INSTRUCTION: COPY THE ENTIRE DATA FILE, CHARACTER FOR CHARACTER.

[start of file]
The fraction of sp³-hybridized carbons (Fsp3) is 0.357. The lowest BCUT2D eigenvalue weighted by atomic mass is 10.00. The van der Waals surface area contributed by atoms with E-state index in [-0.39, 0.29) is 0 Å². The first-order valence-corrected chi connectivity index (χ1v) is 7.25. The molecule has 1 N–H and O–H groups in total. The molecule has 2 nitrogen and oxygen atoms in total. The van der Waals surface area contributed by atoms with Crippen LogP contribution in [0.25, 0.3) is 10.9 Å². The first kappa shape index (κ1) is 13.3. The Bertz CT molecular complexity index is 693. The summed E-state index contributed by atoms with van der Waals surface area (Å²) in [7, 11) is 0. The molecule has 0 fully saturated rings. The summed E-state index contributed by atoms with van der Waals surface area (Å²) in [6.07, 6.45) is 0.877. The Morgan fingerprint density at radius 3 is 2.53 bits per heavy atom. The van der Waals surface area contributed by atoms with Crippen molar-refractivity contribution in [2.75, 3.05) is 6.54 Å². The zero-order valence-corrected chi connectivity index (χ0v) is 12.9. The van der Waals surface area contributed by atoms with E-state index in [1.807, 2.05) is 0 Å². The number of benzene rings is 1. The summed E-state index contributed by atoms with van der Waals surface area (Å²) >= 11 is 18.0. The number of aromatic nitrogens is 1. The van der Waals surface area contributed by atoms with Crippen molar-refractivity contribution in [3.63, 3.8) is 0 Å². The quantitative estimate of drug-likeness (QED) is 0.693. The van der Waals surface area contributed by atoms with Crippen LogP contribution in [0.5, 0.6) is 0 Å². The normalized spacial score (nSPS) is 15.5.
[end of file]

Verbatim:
The fraction of sp³-hybridized carbons (Fsp3) is 0.357. The lowest BCUT2D eigenvalue weighted by atomic mass is 10.00. The van der Waals surface area contributed by atoms with E-state index in [-0.39, 0.29) is 0 Å². The first-order valence-corrected chi connectivity index (χ1v) is 7.25. The molecule has 1 N–H and O–H groups in total. The molecule has 2 nitrogen and oxygen atoms in total. The van der Waals surface area contributed by atoms with Crippen LogP contribution in [0.25, 0.3) is 10.9 Å². The first kappa shape index (κ1) is 13.3. The Bertz CT molecular complexity index is 693. The summed E-state index contributed by atoms with van der Waals surface area (Å²) in [7, 11) is 0. The molecule has 0 fully saturated rings. The summed E-state index contributed by atoms with van der Waals surface area (Å²) in [6.07, 6.45) is 0.877. The Morgan fingerprint density at radius 3 is 2.53 bits per heavy atom. The van der Waals surface area contributed by atoms with Crippen molar-refractivity contribution in [2.75, 3.05) is 6.54 Å². The zero-order valence-corrected chi connectivity index (χ0v) is 12.9. The van der Waals surface area contributed by atoms with E-state index in [1.807, 2.05) is 0 Å². The number of benzene rings is 1. The summed E-state index contributed by atoms with van der Waals surface area (Å²) >= 11 is 18.0. The number of aromatic nitrogens is 1. The van der Waals surface area contributed by atoms with Crippen molar-refractivity contribution in [3.63, 3.8) is 0 Å². The quantitative estimate of drug-likeness (QED) is 0.693. The van der Waals surface area contributed by atoms with Crippen LogP contribution in [0.5, 0.6) is 0 Å². The normalized spacial score (nSPS) is 15.5.